If the value or the quantity of imported goods of non-commercial character exceeds the monetary thresholds or quantitative limits, a traveller must pay the prescribed duties and taxes in respect of such goods. All customs formalities regarding the release of goods for free circulation can be carried out at a border-crossing point. After such customs formalities have been completed, a traveller is free to dispose of the goods.
Imported goods are usually subject to import duties (customs duty) and value added tax, while excise goods are also subject to excise duties. After the prescribed duties and taxes have been paid, a customs authority issues a receipt to the traveller concerned against payment of the duties due.
Duties are usually calculated on the basis of the data on a submitted invoice, while customs value can also be determined according to the prices of identical or similar goods and by applying other prescribed methods of determining the customs value.
Import duties are normally calculated at the rate of customs duty which is determined based on the classification of goods in the combined nomenclature of the common customs tariff. In respect of the goods of non-commercial character the total value of which does not exceed EUR 700 (except for tobacco products and goods to which the zero rate of customs duty applies), the import duties can be calculated at a flat rate of 2.5 %. However, a customs authority may nevertheless calculate the import duties at the rate laid down in the customs tariff for the goods in question if a traveller requests so before the customs clearance of goods.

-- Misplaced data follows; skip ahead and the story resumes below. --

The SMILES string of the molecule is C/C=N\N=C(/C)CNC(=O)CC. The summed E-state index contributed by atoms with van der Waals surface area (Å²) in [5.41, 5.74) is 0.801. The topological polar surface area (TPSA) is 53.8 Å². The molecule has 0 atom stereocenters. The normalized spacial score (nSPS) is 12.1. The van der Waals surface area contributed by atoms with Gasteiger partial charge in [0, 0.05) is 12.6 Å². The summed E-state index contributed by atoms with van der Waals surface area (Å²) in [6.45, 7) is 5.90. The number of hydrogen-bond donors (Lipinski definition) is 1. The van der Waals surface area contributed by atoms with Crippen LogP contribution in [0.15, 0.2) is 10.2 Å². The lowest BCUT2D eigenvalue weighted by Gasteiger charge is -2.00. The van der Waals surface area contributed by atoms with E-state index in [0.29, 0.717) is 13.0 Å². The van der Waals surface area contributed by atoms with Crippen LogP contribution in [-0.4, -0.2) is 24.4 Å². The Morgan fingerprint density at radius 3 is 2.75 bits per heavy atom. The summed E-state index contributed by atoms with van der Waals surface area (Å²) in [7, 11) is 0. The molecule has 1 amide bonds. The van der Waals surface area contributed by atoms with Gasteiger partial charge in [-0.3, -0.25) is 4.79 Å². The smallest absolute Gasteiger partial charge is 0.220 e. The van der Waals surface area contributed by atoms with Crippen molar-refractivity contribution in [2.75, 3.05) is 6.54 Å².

Goods originating in countries which have concluded free trade agreements with the European Union are subject to lower (preferential) rates of customs duty at import. A preferential rate of customs duty may be requested orally in respect of the goods the value of which does not exceed EUR 1200. However, a prescribed proof of the origin of goods must be presented for the goods of a higher value. The origin of goods the value of which does not exceed EUR 6000 can be proved by means of a declaration which a seller issues on an invoice for the purchased goods. In respect of the goods of a value exceeding EUR 6000, other prescribed proofs must be furnished (e.g. movement certificate EUR. 1). In cases in which the zero rate of customs duty applies at import, other prescribed taxes must nevertheless be paid.
Where justified, a customs authority may reject a traveller’s oral customs declaration and require regular customs clearance of the goods concerned, so that a traveller must submit a customs declaration in one of the customs clearance departments.
Value added tax paid upon purchase of goods in a third country is not included in the customs value of goods if a buyer furnishes a proof that the amount of the paid tax has been or shall be repaid to him (e.g. an application for repayment of VAT endorsed by the customs authority of the country of export).